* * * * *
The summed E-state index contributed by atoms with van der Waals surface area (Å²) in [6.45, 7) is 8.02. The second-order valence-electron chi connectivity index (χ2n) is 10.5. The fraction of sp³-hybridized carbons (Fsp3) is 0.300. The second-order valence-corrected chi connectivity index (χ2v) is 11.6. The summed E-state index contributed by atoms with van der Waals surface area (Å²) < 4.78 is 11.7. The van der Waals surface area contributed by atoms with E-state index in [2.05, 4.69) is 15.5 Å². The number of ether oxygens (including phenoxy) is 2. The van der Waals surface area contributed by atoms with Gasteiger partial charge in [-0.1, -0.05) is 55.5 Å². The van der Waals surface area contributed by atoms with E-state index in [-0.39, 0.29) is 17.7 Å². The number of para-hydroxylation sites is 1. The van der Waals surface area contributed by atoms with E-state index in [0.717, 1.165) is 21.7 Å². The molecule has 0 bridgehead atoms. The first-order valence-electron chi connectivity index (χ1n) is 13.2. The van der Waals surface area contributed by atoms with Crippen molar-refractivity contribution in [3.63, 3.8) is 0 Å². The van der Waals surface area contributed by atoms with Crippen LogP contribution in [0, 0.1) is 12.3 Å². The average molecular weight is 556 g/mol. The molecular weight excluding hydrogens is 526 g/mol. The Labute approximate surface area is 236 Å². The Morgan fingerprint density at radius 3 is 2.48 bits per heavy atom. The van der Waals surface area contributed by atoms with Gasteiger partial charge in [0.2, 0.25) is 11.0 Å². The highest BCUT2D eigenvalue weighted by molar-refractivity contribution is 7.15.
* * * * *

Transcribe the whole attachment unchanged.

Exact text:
The summed E-state index contributed by atoms with van der Waals surface area (Å²) in [6.45, 7) is 8.02. The second-order valence-electron chi connectivity index (χ2n) is 10.5. The fraction of sp³-hybridized carbons (Fsp3) is 0.300. The second-order valence-corrected chi connectivity index (χ2v) is 11.6. The summed E-state index contributed by atoms with van der Waals surface area (Å²) < 4.78 is 11.7. The van der Waals surface area contributed by atoms with E-state index in [2.05, 4.69) is 15.5 Å². The number of ether oxygens (including phenoxy) is 2. The van der Waals surface area contributed by atoms with Gasteiger partial charge in [-0.1, -0.05) is 55.5 Å². The van der Waals surface area contributed by atoms with E-state index in [-0.39, 0.29) is 17.7 Å². The number of para-hydroxylation sites is 1. The van der Waals surface area contributed by atoms with E-state index in [0.717, 1.165) is 21.7 Å². The molecule has 0 bridgehead atoms. The first-order valence-electron chi connectivity index (χ1n) is 13.2. The van der Waals surface area contributed by atoms with Crippen molar-refractivity contribution in [3.63, 3.8) is 0 Å². The van der Waals surface area contributed by atoms with Crippen LogP contribution in [0, 0.1) is 12.3 Å². The average molecular weight is 556 g/mol. The molecular weight excluding hydrogens is 526 g/mol. The Labute approximate surface area is 236 Å². The Morgan fingerprint density at radius 3 is 2.48 bits per heavy atom. The van der Waals surface area contributed by atoms with Gasteiger partial charge in [0.2, 0.25) is 11.0 Å². The highest BCUT2D eigenvalue weighted by molar-refractivity contribution is 7.15.